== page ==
Fear depopulation, not overpopulation
Posted: December 11, 2009, 8:48 PM by NP Editor
Canada and most European countries now have birth rates below the 2.1 replacement rate
By Maurice Vellacott
Diane Francis authored a very disturbing and 40-years-outdated column on Tuesday (“The real inconvenient truth: The whole world needs to adopt China’s one-child policy,” Dec. . Such rhetoric about overpopulation flies in the face of the depopulation dynamics that are striking fear into many politicians and economists around the world.
But just as disturbing is Ms. Francis’ sanitized view of China’s one-child policy, which she recommends. This policy has been thoroughly documented as being a forced abortion policy, with all the outrageous abuses against women that one might expect from such a policy. China is facing a serious gender imbalance because of its massive slaughter of unborn girls, due to parents’ preference for boys.
If the Chinese hadn’t been limited to only one child, they wouldn’t have felt the need to make this deadly choice. This one-child policy also led to a number of high-profile refugee situations as a few brave women, threatened with the killing of their children, sought to flee China. And some are trying to fight the brutality from within the country. Ms. Francis should do more research before she conjures the image of China’s one-child policy as a worthwhile depopulation strategy.
Furthermore, depopulation — not overpopulation — has already been thoroughly exposed as today’s problem, not a solution. A cross-section of professionals, including economists, demographers and social scientists, have recently produced two documentaries on this problem: Demographic Winter and Demographic Bomb.
Canada and most, if not all, European countries now have birth rates below the replacement rate of 2.1. The documentaries are must-viewing for anyone serious about addressing the challenges of population today. As the producers of Demographic Winter note: “Worldwide, birthrates have declined by more than 50% in the past 30 years (since 1979). There are now 59 nations, with 44% of the world’s population, with below-replacement fertility. Sometime in this century, the world’s population will begin to decline. (The United Nations Population Division says that, worldwide, we could achieve below-replacement fertility by 2030.) At a certain point, the decline will become rapid. We may even reach what demographers call population free fall in our lifetimes. Russia is losing 750,000 people a year. Its population (currently 145 million) is expected to fall by one-third by 2050.”
By 2015, the number of deaths in Europe will have outstripped the number of births. By 2060, the ratio of people of working age to those over age 65 will be two to one. The growth momentum of Europe’s 27 member states will continue to carry it until 2035; after this the population will begin to decline drastically from a predicted 521 million to 506 million by 2060. These conclusions come from a report released last summer by Eurostat, the European Union’s statistical service.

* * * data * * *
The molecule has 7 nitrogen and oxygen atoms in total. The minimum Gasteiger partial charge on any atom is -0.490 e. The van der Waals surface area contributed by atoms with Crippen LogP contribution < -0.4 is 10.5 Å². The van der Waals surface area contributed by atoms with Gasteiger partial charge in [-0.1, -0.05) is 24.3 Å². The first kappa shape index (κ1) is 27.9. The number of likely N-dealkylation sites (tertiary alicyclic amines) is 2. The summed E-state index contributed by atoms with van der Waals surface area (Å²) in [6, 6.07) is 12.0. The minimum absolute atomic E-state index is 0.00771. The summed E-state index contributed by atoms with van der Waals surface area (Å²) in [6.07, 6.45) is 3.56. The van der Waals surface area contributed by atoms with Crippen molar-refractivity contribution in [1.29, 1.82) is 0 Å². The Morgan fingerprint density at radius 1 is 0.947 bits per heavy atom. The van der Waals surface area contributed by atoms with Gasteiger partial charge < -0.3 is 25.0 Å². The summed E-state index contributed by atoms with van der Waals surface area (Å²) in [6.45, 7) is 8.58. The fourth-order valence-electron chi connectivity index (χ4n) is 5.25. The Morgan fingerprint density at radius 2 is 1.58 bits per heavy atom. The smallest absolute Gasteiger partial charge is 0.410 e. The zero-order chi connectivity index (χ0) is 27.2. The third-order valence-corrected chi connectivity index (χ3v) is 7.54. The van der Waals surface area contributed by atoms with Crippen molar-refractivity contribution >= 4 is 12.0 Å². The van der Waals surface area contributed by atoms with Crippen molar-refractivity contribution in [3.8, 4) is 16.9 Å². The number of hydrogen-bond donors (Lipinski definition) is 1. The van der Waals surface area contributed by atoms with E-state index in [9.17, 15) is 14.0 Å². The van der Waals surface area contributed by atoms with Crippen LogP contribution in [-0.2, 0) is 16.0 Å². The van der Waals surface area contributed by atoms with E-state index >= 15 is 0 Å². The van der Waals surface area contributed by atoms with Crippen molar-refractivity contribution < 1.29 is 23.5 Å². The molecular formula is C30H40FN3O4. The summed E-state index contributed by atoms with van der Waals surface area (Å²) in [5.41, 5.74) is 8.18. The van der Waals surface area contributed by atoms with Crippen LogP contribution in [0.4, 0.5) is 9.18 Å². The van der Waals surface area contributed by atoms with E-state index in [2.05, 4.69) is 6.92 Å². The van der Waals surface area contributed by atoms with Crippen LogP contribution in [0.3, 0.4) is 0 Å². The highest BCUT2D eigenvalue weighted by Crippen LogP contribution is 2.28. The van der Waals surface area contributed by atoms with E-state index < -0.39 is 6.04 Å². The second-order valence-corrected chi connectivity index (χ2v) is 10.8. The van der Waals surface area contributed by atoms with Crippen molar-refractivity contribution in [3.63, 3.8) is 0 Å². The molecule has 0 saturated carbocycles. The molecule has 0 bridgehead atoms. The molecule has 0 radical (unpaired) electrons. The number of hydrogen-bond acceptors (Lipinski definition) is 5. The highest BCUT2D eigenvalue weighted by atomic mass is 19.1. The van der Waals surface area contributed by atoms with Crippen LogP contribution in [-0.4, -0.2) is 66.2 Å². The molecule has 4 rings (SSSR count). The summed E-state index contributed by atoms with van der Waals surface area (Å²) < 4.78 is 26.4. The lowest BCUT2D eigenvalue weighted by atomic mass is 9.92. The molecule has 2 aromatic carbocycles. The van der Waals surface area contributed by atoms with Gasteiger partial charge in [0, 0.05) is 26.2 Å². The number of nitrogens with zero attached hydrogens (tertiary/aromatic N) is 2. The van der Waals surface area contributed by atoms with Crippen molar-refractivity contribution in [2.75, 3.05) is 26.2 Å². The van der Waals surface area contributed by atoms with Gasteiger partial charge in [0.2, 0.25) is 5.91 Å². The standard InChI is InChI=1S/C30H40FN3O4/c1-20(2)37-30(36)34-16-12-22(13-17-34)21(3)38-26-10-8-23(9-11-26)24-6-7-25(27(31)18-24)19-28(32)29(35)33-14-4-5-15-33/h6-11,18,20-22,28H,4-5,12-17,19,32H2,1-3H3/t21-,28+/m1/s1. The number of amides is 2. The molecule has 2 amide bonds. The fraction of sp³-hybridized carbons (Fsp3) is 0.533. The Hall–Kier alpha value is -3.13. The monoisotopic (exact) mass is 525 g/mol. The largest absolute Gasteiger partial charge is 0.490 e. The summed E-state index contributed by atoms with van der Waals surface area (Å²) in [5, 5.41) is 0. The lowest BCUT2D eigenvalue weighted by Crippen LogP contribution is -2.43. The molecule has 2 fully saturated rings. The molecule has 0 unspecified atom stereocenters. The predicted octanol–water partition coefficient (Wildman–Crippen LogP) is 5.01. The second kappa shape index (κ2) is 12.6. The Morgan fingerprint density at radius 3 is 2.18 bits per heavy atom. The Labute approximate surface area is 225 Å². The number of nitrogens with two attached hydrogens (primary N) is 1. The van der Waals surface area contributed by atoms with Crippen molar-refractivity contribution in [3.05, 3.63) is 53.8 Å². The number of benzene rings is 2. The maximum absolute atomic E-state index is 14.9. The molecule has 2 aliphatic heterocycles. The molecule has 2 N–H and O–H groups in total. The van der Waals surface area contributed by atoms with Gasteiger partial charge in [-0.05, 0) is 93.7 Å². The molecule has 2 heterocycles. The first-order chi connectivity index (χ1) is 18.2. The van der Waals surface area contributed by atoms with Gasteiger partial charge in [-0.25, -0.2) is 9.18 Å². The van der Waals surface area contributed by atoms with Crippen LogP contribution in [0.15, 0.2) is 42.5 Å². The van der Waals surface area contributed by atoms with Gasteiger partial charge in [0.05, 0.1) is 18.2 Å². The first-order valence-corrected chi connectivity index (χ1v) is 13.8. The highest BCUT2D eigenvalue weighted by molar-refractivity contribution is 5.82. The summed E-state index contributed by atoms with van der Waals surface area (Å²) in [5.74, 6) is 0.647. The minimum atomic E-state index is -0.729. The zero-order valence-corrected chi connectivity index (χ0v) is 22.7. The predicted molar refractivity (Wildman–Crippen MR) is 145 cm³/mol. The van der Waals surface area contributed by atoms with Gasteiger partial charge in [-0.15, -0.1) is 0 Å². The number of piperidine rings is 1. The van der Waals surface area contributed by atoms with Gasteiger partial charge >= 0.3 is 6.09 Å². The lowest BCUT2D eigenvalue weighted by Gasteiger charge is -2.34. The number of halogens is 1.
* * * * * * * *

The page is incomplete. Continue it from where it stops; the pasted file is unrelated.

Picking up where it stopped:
Economists have been lamenting for years a looming crisis with social welfare programs as the proportion of elderly people to workers in many Western countries declines. Nations with social welfare systems also need children to survive. A burgeoning elderly population combined with a shrinking work force will lead to a train wreck for state pension systems.
Ms. Francis pretends that economies can flourish with depopulation. On the contrary, the past century has seen the largest population growth in global history, yet simultaneously, the standard of living has risen and life expectancies have increased across the globe. People typically reduce spending as they age and children move away from home, so as the older age cohort increases relative to a nation’s population, the country’s economic health can be expected to decline.
An article published in The Globe and Mail in January of this year (Baby Boom best bet to cure China’s ills, Jan. 28), presented evidence that even China was in urgent need of population growth: “Population is at the heart of long-term economic expansion,” writes China scholar Derek Scissors in a paper for the Heritage Foundation, a U.S. think tank. “China is soon to leave what has been an extended demographic pattern supporting economic growth and enter a very different pattern entailing difficult policy choices.”
In summary, I was shocked to read Ms. Francis’ advocacy for depopulation, especially drawing on the imagery of China’s ruthless one-child forced abortion policy. Hopefully Ms. Francis will have further opportunity to examine this significant topic and explore the current relevant studies.
Maurice Vellacott is a Conservative Member of Parliament for Saskatoon-Wanuskewin.